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Gastrointestinal Fistula

What Is a Gastrointestinal Fistula?

A gastrointestinal fistula (GIF) is an abnormal opening in your digestive tract that allows gastric fluids to seep through the lining of your stomach or intestines. This can result in infection when it leaks into your skin or other organs.

GIF most commonly occurs after intra-abdominal surgery, which is surgery inside your abdomen. People with chronic digestive problems also have a high risk of developing a fistula.

Types of GIFs

There are four main types of GIFs:

Intestinal Fistula

In an intestinal fistula, gastric fluid leaks from one part of the intestine to the other where the folds touch. This is also known as a “gut-to-gut” fistula.

Extraintestinal Fistula

This type of fistula occurs when gastric fluid leaks from your intestine to your other organs, such as your bladder, lungs, or vascular system.

External Fistula

In an external fistula, gastric fluid leaks through the skin. It’s also known as a “cutaneous fistula.”

Complex Fistula

A complex fistula is one that occurs in more than one organ.

Causes of a GIF

There are several different causes of GIFs. They include:

Surgery Complications

About 85 to 90 percent of GIFs develop after intra-abdominal surgery. You’re more likely to develop a fistula if you have:

  • cancer
  • radiation treatment to your abdomen
  • a bowel obstruction
  • surgical suture problems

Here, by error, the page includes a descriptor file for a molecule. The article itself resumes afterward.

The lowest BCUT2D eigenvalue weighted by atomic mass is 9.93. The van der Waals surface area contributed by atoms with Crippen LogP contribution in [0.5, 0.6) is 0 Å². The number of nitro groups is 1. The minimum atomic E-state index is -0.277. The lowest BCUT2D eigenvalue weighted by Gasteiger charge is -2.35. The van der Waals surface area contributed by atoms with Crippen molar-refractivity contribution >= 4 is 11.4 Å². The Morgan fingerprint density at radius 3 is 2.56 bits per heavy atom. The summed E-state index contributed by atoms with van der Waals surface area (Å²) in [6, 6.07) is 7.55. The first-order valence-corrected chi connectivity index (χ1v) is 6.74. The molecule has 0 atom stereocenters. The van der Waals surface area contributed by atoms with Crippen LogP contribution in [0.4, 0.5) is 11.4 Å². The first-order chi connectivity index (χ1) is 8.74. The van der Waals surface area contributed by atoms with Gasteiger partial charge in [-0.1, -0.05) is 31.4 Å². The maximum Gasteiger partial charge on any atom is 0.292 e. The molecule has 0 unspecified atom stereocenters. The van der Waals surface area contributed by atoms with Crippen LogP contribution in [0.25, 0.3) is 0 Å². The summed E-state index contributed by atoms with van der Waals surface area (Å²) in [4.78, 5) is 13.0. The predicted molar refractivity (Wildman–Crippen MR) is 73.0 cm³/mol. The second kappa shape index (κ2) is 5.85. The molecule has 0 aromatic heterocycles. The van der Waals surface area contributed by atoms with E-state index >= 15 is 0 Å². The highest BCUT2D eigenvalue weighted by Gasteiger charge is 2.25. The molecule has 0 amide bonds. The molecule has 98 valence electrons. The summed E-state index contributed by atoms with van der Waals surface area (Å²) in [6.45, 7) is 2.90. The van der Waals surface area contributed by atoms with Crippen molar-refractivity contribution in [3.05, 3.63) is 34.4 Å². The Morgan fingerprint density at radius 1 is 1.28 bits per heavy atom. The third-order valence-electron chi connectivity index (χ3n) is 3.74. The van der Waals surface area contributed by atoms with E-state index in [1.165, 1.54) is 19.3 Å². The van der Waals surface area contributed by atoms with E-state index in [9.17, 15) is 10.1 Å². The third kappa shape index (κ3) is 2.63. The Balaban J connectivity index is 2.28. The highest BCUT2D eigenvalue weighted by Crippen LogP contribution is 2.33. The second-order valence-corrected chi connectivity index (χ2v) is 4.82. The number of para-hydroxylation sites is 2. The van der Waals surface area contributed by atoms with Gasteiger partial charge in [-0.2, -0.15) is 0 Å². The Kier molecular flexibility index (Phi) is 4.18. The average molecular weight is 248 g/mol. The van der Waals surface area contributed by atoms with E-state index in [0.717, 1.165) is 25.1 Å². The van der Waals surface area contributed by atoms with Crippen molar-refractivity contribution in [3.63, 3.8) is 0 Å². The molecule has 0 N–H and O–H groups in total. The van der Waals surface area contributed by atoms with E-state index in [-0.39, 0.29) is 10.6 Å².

• incision site problems
  • an abscess
  • an infection
  • a hematoma, which is blood clot under your skin
  • a tumor
  • malnutrition

Spontaneous GIF Formation

A GIF forms without a known cause in about 15 to 25 percent of cases. This is also called a spontaneous formation.

Inflammatory bowel diseases, such as Crohn’s disease, can cause GIFs. As many as 40 percent of people with Crohn’s disease develop a fistula at some point in their lives. Bowel infections, such as diverticulitis, and vascular insufficiency, or inadequate blood flow, are other causes.

Trauma

Physical trauma, such as gunshot or knife wounds that penetrate the abdomen, can cause a GIF to develop. This is rare.

Symptoms and Complications of a GIF

Your symptoms will be different depending on if you have an internal or external fistula.

External fistulas cause discharge through the skin. They’re accompanied by other symptoms, including:

  • abdominal pain
  • painful bowel obstruction
  • fever
  • elevated white blood cell count

People who have internal fistulas may experience:

  • diarrhea
  • rectal bleeding
  • a bloodstream infection or sepsis
  • poor absorption of nutrients and weight loss
  • dehydration
  • worsening of the underlying disease

The most serious complication of GIF is sepsis, a medical emergency in which the body has a severe response to bacteria. This condition may lead to dangerously low blood pressure, organ damage, and death.

When to See the Doctor

Contact your doctor if you experience any of these symptoms after surgery:

  • a significant change in your bowel habits
  • severe diarrhea
  • fluid leakage from an opening in your abdomen or near your anus
  • abdominal pain

Testing and Diagnosis

Your doctor will first review your medical and surgical history and assess your current symptoms. They might run several blood tests to help diagnose a GIF.